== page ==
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Stocks

Nintendo's Poke-bubble finally pops

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Nintendo suffered the biggest loss among companies on the first section of the Tokyo Stock Exchange.   © Kyodo

TOKYO -- Nintendo's bull run crashed to a halt here Monday, with the company ending limit-down on the news that it expects only a small earnings boost from the "Pokemon Go" phenomenon.

The stock gave up 18% from Friday's close, falling by its daily limit of 5,000 yen and closing at 23,220 yen, as the value of trading sank 60% to 267.5 billion yen ($2.52 billion).

Other shares linked to the smartphone game suffered as well, becoming the top five percentage losers on the first section of the Tokyo Stock Exchange. McDonald's Holdings Japan, whose fast-food joints become "PokeStops" and "gyms" under a tie-up, ended down 12%. Short-term investors have been busy liquidating positions, a Matsui Securities official said.

"Pokemon"-related stocks had been drawing investors since the game became the top-grossing iPhone app in the U.S. on July 7. But profit-taking began to take hold when the game hit Japanese shores Friday. Nintendo announced that night that income from "Pokemon Go" will have only a "limited" impact on group earnings.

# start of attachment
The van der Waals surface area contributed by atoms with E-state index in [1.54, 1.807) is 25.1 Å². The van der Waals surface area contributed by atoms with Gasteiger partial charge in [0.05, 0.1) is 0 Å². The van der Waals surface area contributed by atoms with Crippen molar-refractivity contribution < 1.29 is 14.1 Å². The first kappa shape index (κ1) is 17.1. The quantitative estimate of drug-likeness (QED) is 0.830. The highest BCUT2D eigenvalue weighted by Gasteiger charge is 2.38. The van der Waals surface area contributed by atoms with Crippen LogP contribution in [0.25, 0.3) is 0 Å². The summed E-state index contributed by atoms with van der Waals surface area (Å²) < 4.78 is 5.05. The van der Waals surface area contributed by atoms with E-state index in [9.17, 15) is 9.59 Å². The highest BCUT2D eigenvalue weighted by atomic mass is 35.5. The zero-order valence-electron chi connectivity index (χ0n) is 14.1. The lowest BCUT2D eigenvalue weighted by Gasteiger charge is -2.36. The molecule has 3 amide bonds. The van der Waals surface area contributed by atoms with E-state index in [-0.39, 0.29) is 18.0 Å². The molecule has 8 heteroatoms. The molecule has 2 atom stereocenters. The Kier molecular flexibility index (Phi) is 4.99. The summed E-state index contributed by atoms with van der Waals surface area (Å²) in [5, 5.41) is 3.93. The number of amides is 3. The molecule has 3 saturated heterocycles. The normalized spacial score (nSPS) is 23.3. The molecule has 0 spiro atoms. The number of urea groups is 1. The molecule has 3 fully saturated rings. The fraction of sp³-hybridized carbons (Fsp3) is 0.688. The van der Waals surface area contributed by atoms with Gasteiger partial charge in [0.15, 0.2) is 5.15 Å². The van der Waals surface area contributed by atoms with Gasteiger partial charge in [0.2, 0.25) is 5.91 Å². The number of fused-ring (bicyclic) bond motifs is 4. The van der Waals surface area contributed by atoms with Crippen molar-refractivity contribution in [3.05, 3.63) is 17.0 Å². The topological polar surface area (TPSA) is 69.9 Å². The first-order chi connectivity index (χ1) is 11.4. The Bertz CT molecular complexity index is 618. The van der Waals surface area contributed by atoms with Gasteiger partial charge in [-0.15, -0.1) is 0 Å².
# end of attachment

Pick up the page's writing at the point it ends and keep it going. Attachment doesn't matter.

The game has already been factored into the standing forecast for the fiscal year ending March 2017, the company said. Nintendo expects pretax profit to climb 56% to 45 billion yen.

Market players no longer saw much reason to buy Nintendo. Yet the stock still has a sky-high price-earnings ratio of 80.

Tokyo-based Pokemon Co. developed the game with Niantic and is entitled to a licensing fee from the U.S. company. But Nintendo owns just 32% of Pokemon Co.

Nintendo stands to rake in 13 billion yen to more than 20 billion yen in operating profit related to the game, securities analysts estimate. The figure will be even higher if players shell out more for in-app purchases and if more companies sign on as sponsors.

"Nintendo has proven its strengths when it comes to content," said Fumio Matsumoto of Dalton Capital (Japan). With the company having shown resoundingly that it can generate earnings in the smartphone game market, "I find it hard to believe the stock price will be left undervalued," Matsumoto said.

(Nikkei)

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